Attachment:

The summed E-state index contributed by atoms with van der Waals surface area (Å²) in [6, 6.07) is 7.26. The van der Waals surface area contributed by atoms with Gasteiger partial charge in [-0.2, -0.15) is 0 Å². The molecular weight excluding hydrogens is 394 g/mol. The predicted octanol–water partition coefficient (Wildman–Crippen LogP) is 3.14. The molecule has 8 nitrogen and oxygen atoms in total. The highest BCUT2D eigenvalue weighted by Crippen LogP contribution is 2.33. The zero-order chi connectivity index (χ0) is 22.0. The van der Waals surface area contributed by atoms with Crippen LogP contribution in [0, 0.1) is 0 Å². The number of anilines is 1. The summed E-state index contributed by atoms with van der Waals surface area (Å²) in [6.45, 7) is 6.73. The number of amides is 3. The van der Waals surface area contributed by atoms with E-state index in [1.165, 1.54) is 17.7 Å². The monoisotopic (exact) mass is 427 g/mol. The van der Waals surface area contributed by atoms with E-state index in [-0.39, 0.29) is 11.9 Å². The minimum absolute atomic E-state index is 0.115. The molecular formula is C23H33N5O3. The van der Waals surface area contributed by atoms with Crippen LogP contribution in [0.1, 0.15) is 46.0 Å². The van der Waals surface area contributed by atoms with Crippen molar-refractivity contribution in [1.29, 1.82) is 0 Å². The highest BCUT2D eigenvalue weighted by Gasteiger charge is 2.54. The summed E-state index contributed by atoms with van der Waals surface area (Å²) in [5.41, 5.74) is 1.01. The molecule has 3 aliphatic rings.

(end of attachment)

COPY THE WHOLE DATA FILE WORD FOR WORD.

The summed E-state index contributed by atoms with van der Waals surface area (Å²) in [6, 6.07) is 7.26. The van der Waals surface area contributed by atoms with Gasteiger partial charge in [-0.2, -0.15) is 0 Å². The molecular weight excluding hydrogens is 394 g/mol. The predicted octanol–water partition coefficient (Wildman–Crippen LogP) is 3.14. The molecule has 8 nitrogen and oxygen atoms in total. The highest BCUT2D eigenvalue weighted by Crippen LogP contribution is 2.33. The zero-order chi connectivity index (χ0) is 22.0. The van der Waals surface area contributed by atoms with Crippen LogP contribution in [0, 0.1) is 0 Å². The number of anilines is 1. The summed E-state index contributed by atoms with van der Waals surface area (Å²) in [6.45, 7) is 6.73. The number of amides is 3. The van der Waals surface area contributed by atoms with E-state index in [1.165, 1.54) is 17.7 Å². The monoisotopic (exact) mass is 427 g/mol. The van der Waals surface area contributed by atoms with E-state index in [-0.39, 0.29) is 11.9 Å². The minimum absolute atomic E-state index is 0.115. The molecular formula is C23H33N5O3. The van der Waals surface area contributed by atoms with Crippen LogP contribution in [0.1, 0.15) is 46.0 Å². The van der Waals surface area contributed by atoms with Crippen molar-refractivity contribution in [1.29, 1.82) is 0 Å². The highest BCUT2D eigenvalue weighted by Gasteiger charge is 2.54. The summed E-state index contributed by atoms with van der Waals surface area (Å²) in [5.41, 5.74) is 1.01. The molecule has 3 aliphatic rings.